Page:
F29.00004: Predicting Magnetic Fields for the Three-Meter Spherical Couette Experiment Sarah C Burnett, Nathanaël Schaeffer, Kayo Ide, Daniel P Lathrop The magnetohydrodynamics of Earth has been explored through experiments, numerical models, and machine learning. The interaction between Earth's magnetic fields and its outer core is replicated in a laboratory using the three-meter spherical Couette device filled with liquid sodium driven by two independently rotating concentric shells and an external dipole magnetic field. Recently, this experiment has been modified to come closer to replicating the convection-driven flows of Earth. The experiment takes sparse measurements of the external magnetic field. XSHELLS solves the coupled Navier-Stokes and induction equations numerically to give the full velocity and magnetic field up to a turbulent limit due to resolution. In these studies, we compare the experimental magnetic field measurement with the extrapolated surface magnetic field measurements in simulations using principal component analysis by matching all parameters but the level of turbulence. Our goal is to see if (i) the eigenvectors corresponding to the largest eigenvalues are comparable and (ii) how then the surface measurements of the simulation couple with the internal measurements, which are not accessible in the experiment. These studies provide insight on the measurements required to predict Earth's magnetic field. |
Sunday, November 21, 2021 6:17PM - 6:30PM |
F29.00005: Effects of Thermal Boundary Condition on the Formation of Tropical Cyclone-like Vortex in Rotating Convection Veeraraghavan Kannan, Nedunchezhian Swaminathan, Peter Davidson Past studies empirically showed that there is a specific combination of Reynolds and Ekman numbers in rotating convective flows of a Boussinesq fluid allowing the formation of a tropical cyclone-like vortex (TCLV) with an eye. Axisymmetric flows with adiabatic sidewall were considered in those studies. We seek to find an answer to the question, would TCLV appear if the axisymmetric conditions are relaxed for the same Reynolds and Ekman numbers? This objective is addressed by conducting rotating convective flow simulations in a shallow cylindrical domain with the same boundary conditions (BCs) used for the axisymmetric calculations. It is observed that the flow becomes chaotic with no TCLV, however, TCLV emerges when the sidewall BC is changed from adiabatic to isothermal. This is because of a localised retrograde travelling wave near the sidewall which helps the emergence of a stronger primary poloidal flow leading to the formation of TCLV. This is observed for a range of Reynolds and Ekman numbers. |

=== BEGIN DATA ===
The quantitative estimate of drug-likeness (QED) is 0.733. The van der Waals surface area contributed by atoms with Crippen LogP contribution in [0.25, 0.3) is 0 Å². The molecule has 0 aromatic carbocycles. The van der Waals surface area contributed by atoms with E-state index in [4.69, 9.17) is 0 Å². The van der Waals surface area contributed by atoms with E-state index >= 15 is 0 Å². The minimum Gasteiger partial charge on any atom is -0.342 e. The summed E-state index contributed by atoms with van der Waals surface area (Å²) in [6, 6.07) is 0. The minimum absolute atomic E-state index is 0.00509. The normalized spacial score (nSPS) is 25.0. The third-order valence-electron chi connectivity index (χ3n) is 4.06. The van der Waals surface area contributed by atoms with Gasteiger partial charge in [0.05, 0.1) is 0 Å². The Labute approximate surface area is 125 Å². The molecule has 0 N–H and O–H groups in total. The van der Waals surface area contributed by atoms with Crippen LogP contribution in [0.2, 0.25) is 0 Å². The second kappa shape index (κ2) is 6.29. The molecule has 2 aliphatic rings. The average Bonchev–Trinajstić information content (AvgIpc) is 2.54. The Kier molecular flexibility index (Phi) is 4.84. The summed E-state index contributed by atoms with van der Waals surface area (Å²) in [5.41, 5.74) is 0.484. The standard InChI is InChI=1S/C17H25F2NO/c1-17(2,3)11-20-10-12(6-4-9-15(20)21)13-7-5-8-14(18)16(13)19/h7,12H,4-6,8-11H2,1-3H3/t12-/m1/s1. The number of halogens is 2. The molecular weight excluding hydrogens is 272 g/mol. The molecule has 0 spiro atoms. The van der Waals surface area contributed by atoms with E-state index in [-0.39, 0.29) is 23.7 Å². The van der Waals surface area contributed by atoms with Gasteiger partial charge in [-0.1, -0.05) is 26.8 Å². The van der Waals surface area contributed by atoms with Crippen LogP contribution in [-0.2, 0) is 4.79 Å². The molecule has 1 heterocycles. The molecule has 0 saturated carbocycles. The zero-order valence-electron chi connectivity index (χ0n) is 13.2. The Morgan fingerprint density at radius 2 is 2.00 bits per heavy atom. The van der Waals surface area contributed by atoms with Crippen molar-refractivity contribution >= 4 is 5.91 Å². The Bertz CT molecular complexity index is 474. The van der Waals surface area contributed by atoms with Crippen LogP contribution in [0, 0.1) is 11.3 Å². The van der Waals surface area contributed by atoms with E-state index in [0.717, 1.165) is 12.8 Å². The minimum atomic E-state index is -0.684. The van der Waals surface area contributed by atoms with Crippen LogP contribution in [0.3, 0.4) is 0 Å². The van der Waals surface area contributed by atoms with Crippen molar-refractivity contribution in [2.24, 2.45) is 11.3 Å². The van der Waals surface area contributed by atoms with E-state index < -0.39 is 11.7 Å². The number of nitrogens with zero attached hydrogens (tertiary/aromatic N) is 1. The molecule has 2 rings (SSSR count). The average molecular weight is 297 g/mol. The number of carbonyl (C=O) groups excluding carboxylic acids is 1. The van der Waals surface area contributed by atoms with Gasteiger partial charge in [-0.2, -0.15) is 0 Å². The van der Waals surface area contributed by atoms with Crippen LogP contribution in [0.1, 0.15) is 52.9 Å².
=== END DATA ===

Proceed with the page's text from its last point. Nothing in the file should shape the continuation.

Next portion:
Sunday, November 21, 2021 6:30PM - 6:43PM |
F29.00006: Three-dimensionality of the triadic resonance instability of a plane inertial wave Daniel A Mora-Paiba, Eduardo Monsalve, Maxime Brunet, Thierry Dauxois, Pierre-Philippe Cortet We analyze theoretically and experimentally the triadic resonance instability (TRI) of a plane inertial wave in a rotating fluid. Building on the classical triadic interaction equations between helical modes, we show by numerical integration that the maximum growth rate of the TRI is found for secondary waves that do not propagate in the same vertical plane as the primary wave (the rotation axis is parallel to the vertical). In the inviscid limit, we prove this result analytically, in which case the change in the horizontal propagation direction induced by the TRI evolves from 60 to 90 degrees depending on the frequency of the primary wave. Thanks to a wave generator with a large spatial extension in the horizontal direction of invariance of the forced wave, we are able to report experimental evidence that the TRI of a plane inertial wave is three-dimensional. The wave vectors of the secondary waves produced by the TRI are shown to match the theoretical predictions based on the maximum growth rate criterion. These results reveal that the triadic resonant interactions between inertial waves are very efficient at redistributing energy in the horizontal plane, normal to the rotation axis. |